The consulate handed out condoms at San Francisco Pride that read, "Israel: Always safe to come." (Photo/Twitter @MatanZamir)
The consulate handed out condoms at San Francisco Pride that read, "Israel: Always safe to come." (Photo/Twitter @MatanZamir)

Celebrating S.F. Pride as an Israeli official: Hate is loud, but love prevails

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On Pride Sunday, the Consulate General of Israel to the Pacific Northwest joined a quarter of a million people in celebrating love and equality at the San Francisco Pride Parade. Consulate staffers, myself included, arrived early in the morning to set up our booth.

The booth was lively and colorful, filled with rainbow Pride flags alongside blue and white Israeli flags. It included a trivia wheel with fun facts about Israel’s queer community, and prizes such as stickers, condoms and rainbow lollipops.

I was looking forward to the day, but was prepared for the possibility that alongside the positive interactions we might face some not so positive feedback.

But as the booth opened, I quickly realized that the day was going to be much better than I expected. All day long, we were greeted with overwhelming gratitude, excitement and curiosity. Jews and Israelis of all ages were thrilled to be able to find a familiar place at Pride, which many described as a meaningful part of their culture. Many waited in the long line that formed just to chat with us about their ties to Israel, whether it was their fond memories of a Birthright trip or visiting family members.

However, most people visiting our booth were not Jewish or Israeli, but rather individuals eager to learn more about Israel’s culture, playing our trivia wheel or talking with consulate staff about past and potential trips to Israel.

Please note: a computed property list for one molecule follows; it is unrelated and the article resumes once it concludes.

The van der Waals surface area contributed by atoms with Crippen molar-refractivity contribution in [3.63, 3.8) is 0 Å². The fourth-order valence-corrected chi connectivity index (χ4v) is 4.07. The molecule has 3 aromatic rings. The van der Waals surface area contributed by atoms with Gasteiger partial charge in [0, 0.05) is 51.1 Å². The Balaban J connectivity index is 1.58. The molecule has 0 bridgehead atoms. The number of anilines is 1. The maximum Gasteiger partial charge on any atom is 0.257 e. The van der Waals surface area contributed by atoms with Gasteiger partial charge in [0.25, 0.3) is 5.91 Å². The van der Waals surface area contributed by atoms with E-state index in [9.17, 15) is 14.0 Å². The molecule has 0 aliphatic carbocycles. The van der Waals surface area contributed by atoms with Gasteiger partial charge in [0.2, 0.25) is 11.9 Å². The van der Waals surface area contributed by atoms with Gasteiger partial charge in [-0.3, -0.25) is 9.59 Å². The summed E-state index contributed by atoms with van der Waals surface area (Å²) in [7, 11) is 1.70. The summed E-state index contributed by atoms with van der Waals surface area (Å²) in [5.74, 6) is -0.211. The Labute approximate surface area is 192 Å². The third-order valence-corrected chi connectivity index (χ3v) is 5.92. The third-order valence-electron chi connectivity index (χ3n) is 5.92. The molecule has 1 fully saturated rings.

It was heartwarming to see the reactions of people learning that the IDF supports gender affirmation surgery during military service, that same-sex couples in Israel can become parents through surrogacy and adoption, and that Tel Aviv’s Pride celebrations are the largest in Asia and date all the way back to the 1970s. A common response was “Way to go, Israel!”

When the loudest voices are often those expressing hate anonymously on social media, it can be easy to forget how much love exists in the world. During Pride, we saw that San Francisco is full of people who love Israel, and many who don’t know much about it but are very curious to find out.

This year’s Pride was a personal reminder for me that the work we do at the consulate has to be directed not just to fighting those who try to harm us, and not just to furthering existing relationships, as important as those efforts are. We must also reach out more to the vast majority who are open to connecting with Israel through their own areas of interest and personal values, be that food, sports or LGBTQ pride.

Hate may be loud, but we have seen time and time again that love prevails.

Matan Zamir

Matan Zamir is the San Francisco-based deputy consul general of Israel to the Pacific Northwest.